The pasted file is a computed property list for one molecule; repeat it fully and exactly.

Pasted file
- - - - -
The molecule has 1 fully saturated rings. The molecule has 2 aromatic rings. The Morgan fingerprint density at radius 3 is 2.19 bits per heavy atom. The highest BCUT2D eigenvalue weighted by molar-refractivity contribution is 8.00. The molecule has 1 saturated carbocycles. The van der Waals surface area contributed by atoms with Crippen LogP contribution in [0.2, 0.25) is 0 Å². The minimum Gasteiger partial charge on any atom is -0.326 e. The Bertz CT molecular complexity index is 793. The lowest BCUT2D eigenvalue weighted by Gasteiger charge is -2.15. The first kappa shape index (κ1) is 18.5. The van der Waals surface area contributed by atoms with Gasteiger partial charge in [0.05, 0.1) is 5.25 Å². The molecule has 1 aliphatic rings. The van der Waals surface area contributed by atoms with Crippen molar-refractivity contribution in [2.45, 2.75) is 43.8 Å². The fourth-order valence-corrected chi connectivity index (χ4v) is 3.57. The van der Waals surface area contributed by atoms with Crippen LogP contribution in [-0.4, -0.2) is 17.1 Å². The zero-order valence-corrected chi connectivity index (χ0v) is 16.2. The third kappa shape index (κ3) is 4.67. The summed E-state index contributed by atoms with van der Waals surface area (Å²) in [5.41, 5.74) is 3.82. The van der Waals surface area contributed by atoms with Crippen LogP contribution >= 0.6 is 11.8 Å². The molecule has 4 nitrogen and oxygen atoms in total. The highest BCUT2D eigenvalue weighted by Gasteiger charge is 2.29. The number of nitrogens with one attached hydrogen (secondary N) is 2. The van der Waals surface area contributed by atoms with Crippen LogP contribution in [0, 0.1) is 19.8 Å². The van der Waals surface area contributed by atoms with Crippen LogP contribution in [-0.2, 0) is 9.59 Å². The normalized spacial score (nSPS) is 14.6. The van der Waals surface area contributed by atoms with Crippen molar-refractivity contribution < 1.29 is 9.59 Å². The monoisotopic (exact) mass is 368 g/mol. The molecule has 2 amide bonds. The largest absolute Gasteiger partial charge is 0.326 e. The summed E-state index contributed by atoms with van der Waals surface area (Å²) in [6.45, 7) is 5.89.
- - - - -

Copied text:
The molecule has 1 fully saturated rings. The molecule has 2 aromatic rings. The Morgan fingerprint density at radius 3 is 2.19 bits per heavy atom. The highest BCUT2D eigenvalue weighted by molar-refractivity contribution is 8.00. The molecule has 1 saturated carbocycles. The van der Waals surface area contributed by atoms with Crippen LogP contribution in [0.2, 0.25) is 0 Å². The minimum Gasteiger partial charge on any atom is -0.326 e. The Bertz CT molecular complexity index is 793. The lowest BCUT2D eigenvalue weighted by Gasteiger charge is -2.15. The first kappa shape index (κ1) is 18.5. The van der Waals surface area contributed by atoms with Gasteiger partial charge in [0.05, 0.1) is 5.25 Å². The molecule has 1 aliphatic rings. The van der Waals surface area contributed by atoms with Crippen molar-refractivity contribution in [2.45, 2.75) is 43.8 Å². The fourth-order valence-corrected chi connectivity index (χ4v) is 3.57. The van der Waals surface area contributed by atoms with Crippen LogP contribution in [-0.4, -0.2) is 17.1 Å². The zero-order valence-corrected chi connectivity index (χ0v) is 16.2. The third kappa shape index (κ3) is 4.67. The summed E-state index contributed by atoms with van der Waals surface area (Å²) in [5.41, 5.74) is 3.82. The van der Waals surface area contributed by atoms with Crippen LogP contribution >= 0.6 is 11.8 Å². The molecule has 4 nitrogen and oxygen atoms in total. The highest BCUT2D eigenvalue weighted by Gasteiger charge is 2.29. The number of nitrogens with one attached hydrogen (secondary N) is 2. The van der Waals surface area contributed by atoms with Crippen LogP contribution in [0, 0.1) is 19.8 Å². The van der Waals surface area contributed by atoms with Crippen LogP contribution in [-0.2, 0) is 9.59 Å². The normalized spacial score (nSPS) is 14.6. The van der Waals surface area contributed by atoms with Crippen molar-refractivity contribution < 1.29 is 9.59 Å². The monoisotopic (exact) mass is 368 g/mol. The molecule has 2 amide bonds. The largest absolute Gasteiger partial charge is 0.326 e. The summed E-state index contributed by atoms with van der Waals surface area (Å²) in [6.45, 7) is 5.89.